Art exhibit – the native americans who survived the Spanish Colonial period

Here is a new exhibit at the Los Angeles County Museum of Art:

Children of the Plumed Serpent: the Legacy of Quetzalcoatl

You may remember the name Quetzalcoatl as the so-called white-bearded God in Atzec lore 구글 번역 어플. Which Hernán Cortés was supposed to represent and then use to his advantage when he conquered the greatest empire of the Americas.

That understanding is in some dispute but what is not are the enemies of the Aztecs 다운로드. The Nahua, Mixtec, and Zapotec kingdoms were resisting the Aztecs when the Spaniards arrived 영어 성경 듣기 다운로드. They quickly allied with Spain and established a thriving culture, language, and trade that survives to this day.

These cultures have a strong history and a powerful modern presence in Mexico and the United States 문명 6 몰려드는 폭풍 다운로드. This exhibit presents artifacts from their ancient and colonial history. A fascinating look at Native Americans who somewhat escaped the ravages of colonialism 다운로드.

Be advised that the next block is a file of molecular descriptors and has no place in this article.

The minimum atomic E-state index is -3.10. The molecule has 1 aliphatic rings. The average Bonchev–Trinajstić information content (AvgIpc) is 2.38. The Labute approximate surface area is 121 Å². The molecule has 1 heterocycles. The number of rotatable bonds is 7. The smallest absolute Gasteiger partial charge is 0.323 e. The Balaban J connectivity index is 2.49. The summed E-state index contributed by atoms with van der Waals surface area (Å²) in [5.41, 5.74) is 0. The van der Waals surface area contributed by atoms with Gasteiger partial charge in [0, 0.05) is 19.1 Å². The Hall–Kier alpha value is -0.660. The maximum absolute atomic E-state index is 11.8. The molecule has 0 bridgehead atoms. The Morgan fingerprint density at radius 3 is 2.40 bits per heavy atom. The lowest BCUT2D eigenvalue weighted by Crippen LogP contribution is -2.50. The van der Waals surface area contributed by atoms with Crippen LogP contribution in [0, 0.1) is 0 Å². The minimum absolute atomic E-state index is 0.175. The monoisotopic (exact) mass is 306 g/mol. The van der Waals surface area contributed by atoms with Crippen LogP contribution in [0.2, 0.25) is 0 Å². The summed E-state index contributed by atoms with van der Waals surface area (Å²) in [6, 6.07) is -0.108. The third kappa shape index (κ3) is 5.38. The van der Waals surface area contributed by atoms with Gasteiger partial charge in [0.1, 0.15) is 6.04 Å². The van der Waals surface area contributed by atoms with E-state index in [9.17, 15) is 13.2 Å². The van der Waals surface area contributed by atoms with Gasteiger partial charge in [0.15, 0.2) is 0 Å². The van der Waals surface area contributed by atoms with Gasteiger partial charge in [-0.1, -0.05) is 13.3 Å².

The exhibition examines the art and material objects of late pre-Columbian and early colonial societies across Mexico to explore Quetzalcoatl’s role as founder and benefactor of the Nahua-, Mixtec-, and Zapotec-dominated kingdoms of southern Mexico 시장놀이 다운로드. These socially and culturally complex communities successfully resisted both Aztec and Spanish subjugation, flourishing during an era of unprecedented international entrepreneurship and cultural innovation 아랑사또전 다운로드. On view are painted manuscripts (codices), polychrome ceramics, textiles, and exquisite works of gold, turquoise, and shell that reflect the achievements of the Children of the Plumed Serpent 다운로드.

 

Learn more about the exhibit – LACMA: Children of the Plumed Serpent

 

 

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